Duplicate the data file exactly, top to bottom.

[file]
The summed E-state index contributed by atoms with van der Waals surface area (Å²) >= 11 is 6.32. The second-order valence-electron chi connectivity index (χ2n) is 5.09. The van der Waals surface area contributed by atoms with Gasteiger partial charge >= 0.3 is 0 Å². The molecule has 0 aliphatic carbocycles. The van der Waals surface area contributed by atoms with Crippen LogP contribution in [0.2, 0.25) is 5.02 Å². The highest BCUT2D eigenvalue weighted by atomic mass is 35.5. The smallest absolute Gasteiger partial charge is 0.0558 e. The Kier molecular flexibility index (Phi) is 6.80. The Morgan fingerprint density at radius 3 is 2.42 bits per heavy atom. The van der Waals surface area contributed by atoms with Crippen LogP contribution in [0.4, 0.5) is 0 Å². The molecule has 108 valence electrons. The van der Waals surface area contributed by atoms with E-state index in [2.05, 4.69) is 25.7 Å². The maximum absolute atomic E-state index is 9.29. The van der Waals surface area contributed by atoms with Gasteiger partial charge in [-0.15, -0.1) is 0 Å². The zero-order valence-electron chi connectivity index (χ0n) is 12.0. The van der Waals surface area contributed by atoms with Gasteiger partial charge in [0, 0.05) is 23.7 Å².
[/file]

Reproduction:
The summed E-state index contributed by atoms with van der Waals surface area (Å²) >= 11 is 6.32. The second-order valence-electron chi connectivity index (χ2n) is 5.09. The van der Waals surface area contributed by atoms with Gasteiger partial charge >= 0.3 is 0 Å². The molecule has 0 aliphatic carbocycles. The van der Waals surface area contributed by atoms with Crippen LogP contribution in [0.2, 0.25) is 5.02 Å². The highest BCUT2D eigenvalue weighted by atomic mass is 35.5. The smallest absolute Gasteiger partial charge is 0.0558 e. The Kier molecular flexibility index (Phi) is 6.80. The Morgan fingerprint density at radius 3 is 2.42 bits per heavy atom. The van der Waals surface area contributed by atoms with Crippen LogP contribution in [0.4, 0.5) is 0 Å². The molecule has 108 valence electrons. The van der Waals surface area contributed by atoms with E-state index in [2.05, 4.69) is 25.7 Å². The maximum absolute atomic E-state index is 9.29. The van der Waals surface area contributed by atoms with Gasteiger partial charge in [-0.15, -0.1) is 0 Å². The zero-order valence-electron chi connectivity index (χ0n) is 12.0. The van der Waals surface area contributed by atoms with Gasteiger partial charge in [0, 0.05) is 23.7 Å².